Q. Under what legal provisions are you filing this suit?

A. The lawsuit is filed under the California Insurance Fraud Prevention Act, Insurance Code s1871.7, as well as Business and Professions Code s17200 for unfair business practices. California has enacted a novel, anti-fraud law which was designed to help combat workers’ compensation fraud. The law allows for a penalty of $5,000-$10,000 per false claim, three times the false claim for compensation, all attorney fees, expenses and costs, as well as an injunction against further fraud.

Q. How did the insurance fraud scheme operate?

A. This was a complex and sophisticated scheme that involved billing for services never rendered and using billing codes that describe far greater services than were actually provided. For example, using universally recognized billing codes, on over 750 occasions, the defendants billed Zenith using a code reserved for seriously ill or injured patients. In truth, the large majority of the workplace incidents involved minor accidents such as slips or falls, where the injuries were sprains or strains, not injuries that could lead to death or debilitating injuries, as defendants indicated. Further, in billing for over 10,000 therapy visits for the 137 patients noted in this lawsuit, it was learned that on over 8,600 occasions, the defendants tried to improperly bill for a service that was not performed.

Q. How much did the perpetrators take from Zenith?

A. Because the defendants took such great efforts to hide their fraud, it is difficult to know the precise amount. Zenith is presently aware of 137 claims, involving over 9,200 examinations, and over 10,000 treatments. Zenith has paid losses totaling over $830,000. Defendants have billed Zenith over $2.5 million. This scam operated from at least April, 1999 to present, though the volume of false billings increased dramatically beginning 2001.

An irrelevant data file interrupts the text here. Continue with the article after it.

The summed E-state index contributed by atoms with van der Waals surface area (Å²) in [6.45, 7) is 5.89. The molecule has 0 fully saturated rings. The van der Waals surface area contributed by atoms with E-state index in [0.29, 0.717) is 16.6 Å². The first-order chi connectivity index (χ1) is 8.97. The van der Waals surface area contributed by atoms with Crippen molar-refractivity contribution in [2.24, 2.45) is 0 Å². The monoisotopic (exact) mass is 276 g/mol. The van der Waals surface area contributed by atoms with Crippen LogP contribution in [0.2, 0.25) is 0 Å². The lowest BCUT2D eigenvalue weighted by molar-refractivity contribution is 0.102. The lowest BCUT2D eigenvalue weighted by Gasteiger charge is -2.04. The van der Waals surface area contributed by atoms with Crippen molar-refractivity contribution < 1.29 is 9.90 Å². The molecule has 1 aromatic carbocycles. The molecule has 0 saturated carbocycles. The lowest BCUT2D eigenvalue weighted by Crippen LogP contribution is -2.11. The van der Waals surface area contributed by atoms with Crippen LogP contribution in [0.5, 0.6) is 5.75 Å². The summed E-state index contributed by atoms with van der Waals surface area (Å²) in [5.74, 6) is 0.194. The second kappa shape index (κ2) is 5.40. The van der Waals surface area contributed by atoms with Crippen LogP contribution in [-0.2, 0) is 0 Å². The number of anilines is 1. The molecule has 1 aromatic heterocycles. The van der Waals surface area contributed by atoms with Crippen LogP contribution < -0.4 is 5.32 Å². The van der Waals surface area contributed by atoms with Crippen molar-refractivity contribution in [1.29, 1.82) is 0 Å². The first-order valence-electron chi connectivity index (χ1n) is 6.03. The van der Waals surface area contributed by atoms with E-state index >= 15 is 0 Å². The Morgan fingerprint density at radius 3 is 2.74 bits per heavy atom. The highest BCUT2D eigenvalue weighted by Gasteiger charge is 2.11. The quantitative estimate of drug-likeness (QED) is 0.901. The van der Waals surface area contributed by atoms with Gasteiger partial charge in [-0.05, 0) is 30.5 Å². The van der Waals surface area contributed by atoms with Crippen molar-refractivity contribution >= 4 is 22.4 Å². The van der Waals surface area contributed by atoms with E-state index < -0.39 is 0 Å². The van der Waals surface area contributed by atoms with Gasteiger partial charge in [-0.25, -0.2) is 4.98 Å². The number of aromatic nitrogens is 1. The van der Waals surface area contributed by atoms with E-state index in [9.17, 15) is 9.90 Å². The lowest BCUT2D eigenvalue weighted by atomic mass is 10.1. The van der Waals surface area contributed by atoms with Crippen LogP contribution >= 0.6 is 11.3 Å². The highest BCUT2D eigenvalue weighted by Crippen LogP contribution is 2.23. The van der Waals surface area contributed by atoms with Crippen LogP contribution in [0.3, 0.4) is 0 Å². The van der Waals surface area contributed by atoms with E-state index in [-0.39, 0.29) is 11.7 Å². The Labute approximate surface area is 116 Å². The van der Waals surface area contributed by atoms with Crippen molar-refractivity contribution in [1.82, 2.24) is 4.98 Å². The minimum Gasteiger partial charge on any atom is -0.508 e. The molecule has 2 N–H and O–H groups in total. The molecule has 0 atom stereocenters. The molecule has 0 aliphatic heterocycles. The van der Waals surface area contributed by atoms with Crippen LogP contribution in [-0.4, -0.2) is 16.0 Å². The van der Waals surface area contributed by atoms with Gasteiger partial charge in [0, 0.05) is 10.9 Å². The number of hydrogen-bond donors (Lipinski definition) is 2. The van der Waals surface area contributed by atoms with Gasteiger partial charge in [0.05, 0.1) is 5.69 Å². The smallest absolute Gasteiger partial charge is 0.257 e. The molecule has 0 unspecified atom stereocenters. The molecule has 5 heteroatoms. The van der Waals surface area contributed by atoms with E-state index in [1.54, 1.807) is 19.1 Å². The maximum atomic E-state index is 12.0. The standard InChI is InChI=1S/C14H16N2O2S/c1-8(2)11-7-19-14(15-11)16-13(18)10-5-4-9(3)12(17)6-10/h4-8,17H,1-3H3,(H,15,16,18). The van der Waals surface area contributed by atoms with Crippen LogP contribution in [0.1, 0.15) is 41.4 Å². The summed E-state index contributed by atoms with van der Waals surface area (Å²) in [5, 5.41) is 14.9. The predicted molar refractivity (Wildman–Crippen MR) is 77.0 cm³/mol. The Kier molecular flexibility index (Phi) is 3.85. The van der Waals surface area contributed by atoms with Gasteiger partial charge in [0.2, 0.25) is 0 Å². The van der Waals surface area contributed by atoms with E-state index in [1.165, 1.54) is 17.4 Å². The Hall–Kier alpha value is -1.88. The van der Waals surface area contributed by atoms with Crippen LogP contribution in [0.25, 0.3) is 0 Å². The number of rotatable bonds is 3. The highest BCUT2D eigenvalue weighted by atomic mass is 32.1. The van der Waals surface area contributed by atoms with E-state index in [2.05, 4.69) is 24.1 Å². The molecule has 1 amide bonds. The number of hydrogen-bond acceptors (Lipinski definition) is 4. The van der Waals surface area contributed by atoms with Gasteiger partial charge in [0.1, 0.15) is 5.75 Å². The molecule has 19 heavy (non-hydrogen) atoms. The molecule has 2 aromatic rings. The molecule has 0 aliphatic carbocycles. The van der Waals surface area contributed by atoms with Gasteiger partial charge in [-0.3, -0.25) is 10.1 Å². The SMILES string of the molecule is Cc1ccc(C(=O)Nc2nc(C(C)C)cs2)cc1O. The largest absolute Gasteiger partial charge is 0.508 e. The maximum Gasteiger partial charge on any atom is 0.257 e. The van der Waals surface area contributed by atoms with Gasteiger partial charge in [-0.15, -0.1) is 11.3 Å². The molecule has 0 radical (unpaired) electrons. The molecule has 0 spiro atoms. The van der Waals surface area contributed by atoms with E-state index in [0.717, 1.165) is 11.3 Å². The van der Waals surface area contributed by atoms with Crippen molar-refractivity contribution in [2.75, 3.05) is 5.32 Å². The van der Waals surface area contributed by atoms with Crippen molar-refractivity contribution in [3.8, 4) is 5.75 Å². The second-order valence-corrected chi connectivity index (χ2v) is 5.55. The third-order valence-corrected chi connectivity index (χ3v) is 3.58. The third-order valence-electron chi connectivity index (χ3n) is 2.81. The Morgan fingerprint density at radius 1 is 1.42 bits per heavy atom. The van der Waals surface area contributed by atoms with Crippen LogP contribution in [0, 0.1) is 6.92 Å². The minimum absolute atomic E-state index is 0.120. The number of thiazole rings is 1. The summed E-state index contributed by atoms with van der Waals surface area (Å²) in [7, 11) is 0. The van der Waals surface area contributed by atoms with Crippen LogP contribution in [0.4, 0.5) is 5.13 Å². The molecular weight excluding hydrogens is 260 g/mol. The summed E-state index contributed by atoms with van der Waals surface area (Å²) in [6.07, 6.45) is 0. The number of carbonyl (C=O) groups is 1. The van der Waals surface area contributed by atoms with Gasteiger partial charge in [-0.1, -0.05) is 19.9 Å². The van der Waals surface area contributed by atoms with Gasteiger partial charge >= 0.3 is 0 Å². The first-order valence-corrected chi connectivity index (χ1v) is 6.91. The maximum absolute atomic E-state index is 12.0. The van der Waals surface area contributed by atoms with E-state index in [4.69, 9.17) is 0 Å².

Q. How long had the Zenith investigation been going on?

A. Zenith first suspected that the defendants were attempting to submit false and fraudulent claims in March, 2003. Zenith has a team which specializes in detecting insurance fraud and who began a detailed and comprehensive investigation. The investigation revealed that the defendants were attempting to pass off false claims to Zenith. Zenith’s investigation is continuing at this time. More claims may be added to the lawsuit and the claim for damages may grow further.

Q. Will these defendants be prosecuted as criminals?

A. Zenith has offered its full cooperation to the California Department of Insurance and the Orange County District Attorney who have the authority to make these decisions.

Q. Is the Zenith investigation complete?

A. No. By its very nature, fraud is deceptive. Zenith has a statewide Healthcare Investigation Team which focuses on individuals who are attempting to submit fraudulent claims. Zenith’s investigators are continuing to monitor claims submitted by the defendants and continue their investigation into other questionable claims submitted by the defendants.